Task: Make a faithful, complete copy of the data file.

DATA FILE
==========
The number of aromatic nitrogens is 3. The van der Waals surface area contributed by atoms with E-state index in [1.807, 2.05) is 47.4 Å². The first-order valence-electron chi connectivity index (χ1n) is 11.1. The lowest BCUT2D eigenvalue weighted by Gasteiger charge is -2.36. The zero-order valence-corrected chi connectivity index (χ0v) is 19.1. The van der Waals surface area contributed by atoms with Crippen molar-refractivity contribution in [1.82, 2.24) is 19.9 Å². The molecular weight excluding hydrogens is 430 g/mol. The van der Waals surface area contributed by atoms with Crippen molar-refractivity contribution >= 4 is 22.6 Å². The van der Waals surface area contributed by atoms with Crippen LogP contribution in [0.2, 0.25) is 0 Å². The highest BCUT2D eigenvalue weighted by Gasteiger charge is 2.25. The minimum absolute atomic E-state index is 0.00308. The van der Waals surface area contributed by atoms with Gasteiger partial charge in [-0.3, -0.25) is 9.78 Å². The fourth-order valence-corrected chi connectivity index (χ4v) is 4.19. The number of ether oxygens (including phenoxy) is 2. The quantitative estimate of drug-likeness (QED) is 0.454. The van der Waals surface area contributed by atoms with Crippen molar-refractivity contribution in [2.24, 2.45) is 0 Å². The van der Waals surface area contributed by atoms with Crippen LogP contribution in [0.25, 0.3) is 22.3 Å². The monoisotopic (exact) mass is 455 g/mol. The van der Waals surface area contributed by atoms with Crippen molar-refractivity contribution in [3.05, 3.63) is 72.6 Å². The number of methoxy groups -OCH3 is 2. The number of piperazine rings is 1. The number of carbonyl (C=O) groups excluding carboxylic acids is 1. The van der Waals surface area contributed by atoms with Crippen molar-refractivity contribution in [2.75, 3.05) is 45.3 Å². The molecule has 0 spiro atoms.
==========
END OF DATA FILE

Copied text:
The number of aromatic nitrogens is 3. The van der Waals surface area contributed by atoms with E-state index in [1.807, 2.05) is 47.4 Å². The first-order valence-electron chi connectivity index (χ1n) is 11.1. The lowest BCUT2D eigenvalue weighted by Gasteiger charge is -2.36. The zero-order valence-corrected chi connectivity index (χ0v) is 19.1. The van der Waals surface area contributed by atoms with Crippen molar-refractivity contribution in [1.82, 2.24) is 19.9 Å². The molecular weight excluding hydrogens is 430 g/mol. The van der Waals surface area contributed by atoms with Crippen molar-refractivity contribution >= 4 is 22.6 Å². The van der Waals surface area contributed by atoms with Crippen LogP contribution in [0.2, 0.25) is 0 Å². The highest BCUT2D eigenvalue weighted by Gasteiger charge is 2.25. The minimum absolute atomic E-state index is 0.00308. The van der Waals surface area contributed by atoms with Gasteiger partial charge in [-0.3, -0.25) is 9.78 Å². The fourth-order valence-corrected chi connectivity index (χ4v) is 4.19. The number of ether oxygens (including phenoxy) is 2. The quantitative estimate of drug-likeness (QED) is 0.454. The van der Waals surface area contributed by atoms with Crippen molar-refractivity contribution in [2.24, 2.45) is 0 Å². The van der Waals surface area contributed by atoms with Crippen LogP contribution in [0.25, 0.3) is 22.3 Å². The monoisotopic (exact) mass is 455 g/mol. The van der Waals surface area contributed by atoms with Crippen molar-refractivity contribution in [3.05, 3.63) is 72.6 Å². The number of methoxy groups -OCH3 is 2. The number of piperazine rings is 1. The number of carbonyl (C=O) groups excluding carboxylic acids is 1. The van der Waals surface area contributed by atoms with Crippen molar-refractivity contribution in [2.75, 3.05) is 45.3 Å². The molecule has 0 spiro atoms.